By Randall Rapp
I’ve been wondering if poker on television is making a big comeback, or if it’s only an illusion. You would think with all the online streaming and social media this-and-that it would be declining even more than it had since the glory days of about 10 or 12 years ago.
While we may not be overrun with bad poker-themed game shows anymore, lately my DVR has been oozing so many poker recordings it was starting to show some wear around the seams. These are the heroes/villains making that happen:
World Poker Tour
They just finished up Season XVI, and while it’s only one hour a week, my regular fix of Vince, Tony and Lynn watching the sharks circle the fish is always appreciated. (So far I’m not thrilled with Phil Hellmuth as the Raw Deal, but I’m willing to give him time.)
It’s the steady dose that’s appreciated, so I hope that Season XVII isn’t far away.
World Series of Poker
The “live” (30-minute delay) broadcast of the Main Event back in July was what really put me behind on The Walking Dead and Preacher. For several hours every day Lon McEachern and Norman Chad were welcomed into my home and made it difficult to get anything else done.
When they got to the final table the hours really started to pile up, but what ya gonna do? That was three days of nonstop poker assault and I loved (almost) every minute of it.
Then, a couple of months later, they started broadcasting their edited version of the WSOP, which was remarkably different from the live version, and therefore required diligent watching.
Poker Night in America
These tend to pile up on my DVR because, in all honesty, they’re not my favorite. That doesn’t mean I don’t like the show, I just don’t like it best. Still, they get major points for virtually continuous broadcasting, so if I’m not careful I wind up with 20 or 30 episodes backlogged for later.
Super High Roller Bowl
I recently stumbled across this one and thought Ali Nejad and Nick Schulman did a great job. This was another 10 or more hours of poker programming just in case I wasn’t getting quite enough. Schulman’s analysis was particularly insightful, so I now feel better prepared for my next $100K buy-in tournament.
I confess I’ve never watched Poker Go, but for the truly starved poker-watching fanatic this looks like the place to be. They stream all the shows mentioned above (except PNIA) plus the Poker Masters, U.S. Poker Open, and new episodes of Poker After Dark (remember that one?). Sure, I’m too cheap to pay their small monthly fee on top of my cable bill, but for those of you with deep pockets and an itch to scratch it, Poker Go is probably a must have.
If you’re really hard up and don’t mind doing your own commentary (internally only please), you can always just go down to your local poker room and watch a table from over somebody’s shoulder.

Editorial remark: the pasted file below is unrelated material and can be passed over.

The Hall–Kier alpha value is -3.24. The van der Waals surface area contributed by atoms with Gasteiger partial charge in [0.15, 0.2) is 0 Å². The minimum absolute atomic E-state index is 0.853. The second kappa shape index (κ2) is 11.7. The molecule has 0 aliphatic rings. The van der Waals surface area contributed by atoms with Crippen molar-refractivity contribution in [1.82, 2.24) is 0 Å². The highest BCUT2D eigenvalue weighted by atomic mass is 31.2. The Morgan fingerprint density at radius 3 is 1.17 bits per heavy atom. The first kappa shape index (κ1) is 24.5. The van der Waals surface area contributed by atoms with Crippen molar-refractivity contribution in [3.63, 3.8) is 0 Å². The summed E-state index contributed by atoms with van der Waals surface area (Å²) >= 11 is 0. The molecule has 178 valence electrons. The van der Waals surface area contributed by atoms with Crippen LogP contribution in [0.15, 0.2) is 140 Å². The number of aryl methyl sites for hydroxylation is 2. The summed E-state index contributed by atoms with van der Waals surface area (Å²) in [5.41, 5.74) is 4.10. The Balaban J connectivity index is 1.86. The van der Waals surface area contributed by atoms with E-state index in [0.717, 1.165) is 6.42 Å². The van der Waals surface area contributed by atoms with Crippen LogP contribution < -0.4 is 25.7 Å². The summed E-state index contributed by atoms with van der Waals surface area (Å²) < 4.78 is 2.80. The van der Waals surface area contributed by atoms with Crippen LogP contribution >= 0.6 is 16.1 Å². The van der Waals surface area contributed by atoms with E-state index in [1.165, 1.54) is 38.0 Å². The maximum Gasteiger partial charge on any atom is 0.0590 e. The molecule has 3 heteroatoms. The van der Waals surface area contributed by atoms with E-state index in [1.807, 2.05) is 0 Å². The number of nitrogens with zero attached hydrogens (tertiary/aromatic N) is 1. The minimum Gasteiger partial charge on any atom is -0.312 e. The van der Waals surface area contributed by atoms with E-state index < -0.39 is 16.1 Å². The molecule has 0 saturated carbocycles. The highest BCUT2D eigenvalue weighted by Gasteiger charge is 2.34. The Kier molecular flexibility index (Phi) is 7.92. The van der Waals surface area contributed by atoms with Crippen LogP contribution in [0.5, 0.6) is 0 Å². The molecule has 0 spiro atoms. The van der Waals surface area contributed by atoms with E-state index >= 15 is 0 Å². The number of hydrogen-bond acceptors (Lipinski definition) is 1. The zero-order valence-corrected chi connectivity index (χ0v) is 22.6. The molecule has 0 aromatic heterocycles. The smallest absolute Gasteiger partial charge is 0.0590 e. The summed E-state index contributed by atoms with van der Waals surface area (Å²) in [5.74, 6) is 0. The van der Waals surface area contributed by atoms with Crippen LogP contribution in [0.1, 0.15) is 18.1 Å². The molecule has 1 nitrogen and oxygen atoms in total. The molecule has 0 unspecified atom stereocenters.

Your Ambassador was feeling pretty slick recently when he and Mrs. A played in their first foreign tournament. We had traveled to Vancouver, B.C., just for the heck of it, and guess what … it rained like crazy for a couple days! Who knew? Rain in the Pacific Northwest!
So we got online and found out they had a local casino with a poker room featuring daily tournaments. Good enough for us. We were in.
How were we to know the perils that would ensue playing in a foreign country? First of all, you have to try to understand what they’re saying. They claim it’s English, but I’ve met fast-talking Irishmen I understood better.
Then you start playing the poker tournament. It was stressful enough being so far from home, but then the dealers all put the flop on the board from right to left instead of left to right. That was really disconcerting. Plus it turns out the players are all lunatics. “All-in!” “Raise 10 times what you bet!” All that with top pair and a medium kicker.
While that sounds like a good way to rake in a bunch of chips, it’s tough when you can’t get a hand to do it with. Mrs. A wound up out with pocket kings, having hardly played a hand. I was up and down a bit, but midway through the first level after the break I had an all-in in front of me and looked down at A-K suited. I didn’t have enough to do anything but shove or fold, and I certainly wasn’t going to fold. So I’m all-in, and with a “what the heck” look on his face the big blind goes all-in too.
So I’m sitting there with A-K suited up against A-Q unsuited and A-J unsuited. Guess which hand won? You got it … A-J. It was a long walk home (in the rain, of course).
[Caveat: Just so we’re clear, the bit about them being difficult to understand was a joke. They sound pretty much just like you and me with the occasional “eh” thrown in. However, they really do put the flop down backward and this group at least played like drunken sailors on shore leave. Oh, Canada!]